The more democratic stage presentation of Band Of Gypsys was a marked departure from that of the Experience as well too. It is one aspect of these shows that has become markedly more distinct with successive releases of the recordings as the newer material is juxtaposed with material previously-recorded with Redding and Mitchell: while the guitarist/vocalist was virtually uninterrupted focal point of that trio's concerts, the vocal and spoken word spotlights afforded Mileswho had played on Electric Ladyland
(Reprise, 1968)altered the dynamics of both the band and their shows (sometimes to exasperating lengths as on the final night's "Voodoo Chile (Slight Return)").
Clearly liberated from confines of his persona as psychedelic superstar guitar hero, Hendrix nevertheless remained conscious of the recording in process. Thus, at least til the end of the second night, he largely eschewed the stage theatrics he had come to rue (and, no coincidentally, it is a self-restraint he applied during much of the remainder of his performing career. As befits Miles' (and Hendrix) experience with Wilson Pickett, he of are "In the Midnight Hour" "Land of 1,000 Dances" and "Mustang Sally" fame, his self-penned songs, "Changes" and "We Got to Live Together," reflect roots in soul music of a piece with the bandleader's latest originals, not to mention his own history playing for the Isley Brothers.
Emphasis on such material dominated the first two of four shows total recorded at Bill Graham's Fillmore East. Yet Hendrix was in one of the most prolific periods of his career, a facet of the period The Fillmore East Concerts captures arguably more vividly than the posthumous archive titles such as South Saturn Delta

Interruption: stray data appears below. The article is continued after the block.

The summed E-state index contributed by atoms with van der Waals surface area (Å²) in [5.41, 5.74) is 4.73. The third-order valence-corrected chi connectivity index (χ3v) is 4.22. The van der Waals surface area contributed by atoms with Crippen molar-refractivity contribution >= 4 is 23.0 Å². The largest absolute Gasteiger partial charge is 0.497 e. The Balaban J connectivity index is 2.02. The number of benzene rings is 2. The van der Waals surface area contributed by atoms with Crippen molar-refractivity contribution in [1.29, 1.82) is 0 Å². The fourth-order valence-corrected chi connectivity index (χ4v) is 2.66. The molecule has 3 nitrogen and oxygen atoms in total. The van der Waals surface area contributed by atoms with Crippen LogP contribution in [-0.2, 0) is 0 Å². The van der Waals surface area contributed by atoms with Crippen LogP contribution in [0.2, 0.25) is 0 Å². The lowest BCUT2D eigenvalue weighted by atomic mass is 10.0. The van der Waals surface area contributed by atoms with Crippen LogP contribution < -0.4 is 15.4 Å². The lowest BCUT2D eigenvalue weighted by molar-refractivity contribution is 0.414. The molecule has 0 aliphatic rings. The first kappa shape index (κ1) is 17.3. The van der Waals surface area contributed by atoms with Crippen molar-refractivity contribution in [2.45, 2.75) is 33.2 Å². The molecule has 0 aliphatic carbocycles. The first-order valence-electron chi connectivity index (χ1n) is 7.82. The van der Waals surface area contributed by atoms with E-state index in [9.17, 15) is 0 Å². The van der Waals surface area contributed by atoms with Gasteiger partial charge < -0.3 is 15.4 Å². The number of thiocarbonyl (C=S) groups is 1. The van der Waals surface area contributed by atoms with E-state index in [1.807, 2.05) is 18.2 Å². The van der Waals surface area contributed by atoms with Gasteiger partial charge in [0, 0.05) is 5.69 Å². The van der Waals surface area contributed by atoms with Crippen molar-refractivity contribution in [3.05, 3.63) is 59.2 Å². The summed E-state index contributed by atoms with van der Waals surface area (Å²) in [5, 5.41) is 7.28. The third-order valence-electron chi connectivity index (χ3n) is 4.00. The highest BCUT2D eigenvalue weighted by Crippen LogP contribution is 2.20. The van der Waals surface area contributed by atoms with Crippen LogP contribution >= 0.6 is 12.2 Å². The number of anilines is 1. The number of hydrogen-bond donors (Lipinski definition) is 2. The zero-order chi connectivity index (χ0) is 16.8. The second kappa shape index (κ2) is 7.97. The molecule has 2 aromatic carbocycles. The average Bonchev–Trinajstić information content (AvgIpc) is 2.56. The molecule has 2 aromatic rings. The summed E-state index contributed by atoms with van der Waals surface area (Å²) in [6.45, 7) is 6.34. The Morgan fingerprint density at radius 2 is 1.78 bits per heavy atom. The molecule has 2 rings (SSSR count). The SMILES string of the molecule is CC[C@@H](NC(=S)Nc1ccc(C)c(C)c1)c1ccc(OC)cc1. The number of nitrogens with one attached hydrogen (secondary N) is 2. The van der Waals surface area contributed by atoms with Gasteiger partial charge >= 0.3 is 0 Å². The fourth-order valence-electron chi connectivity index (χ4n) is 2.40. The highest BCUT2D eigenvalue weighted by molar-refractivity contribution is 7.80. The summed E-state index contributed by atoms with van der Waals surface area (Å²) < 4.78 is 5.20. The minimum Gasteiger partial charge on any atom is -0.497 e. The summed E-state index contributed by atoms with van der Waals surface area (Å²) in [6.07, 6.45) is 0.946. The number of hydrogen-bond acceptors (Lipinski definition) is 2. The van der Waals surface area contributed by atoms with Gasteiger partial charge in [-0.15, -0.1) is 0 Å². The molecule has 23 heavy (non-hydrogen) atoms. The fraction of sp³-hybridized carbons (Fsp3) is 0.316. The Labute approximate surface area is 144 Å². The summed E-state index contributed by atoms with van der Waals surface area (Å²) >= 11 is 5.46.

(Legacy Recordings/Experience Hendrix, 1997) and People, Hell and Angels
(Legacy Recordings/Experience Hendrix, 2013), if only because of the close juxtaposition of so many of these varied compositions such as "Bleeding Heart." And notwithstanding the duress under which Hendrix and company undertook this project, there's a certain joy in the loose approach to "Who Knows" that comes only from musicians having pure unadulterated fun playing together
Hendrix opened his four-show stint with a masterful, eleven song set that did not feature a single song he had commercially released. New material such as "Ezy Ryder" and "Burning Desire" thrilled the sold-out house, but Hendrix would go on to pepper the remaining three shows with ingenious reworkings of favorites such as "Wild Thing" and "Fire" alongside freshly-developed fare. By the time the trio's done with "Foxey Lady" the first night, for instance, they engage in some comping as earthy as it is emphatic, a sound almost as combustible as when, anchored by the thick lines Cox coaxed from his bass, Mitchell's drumming mirrored Hendrix' guitar work in later 1970 concerts.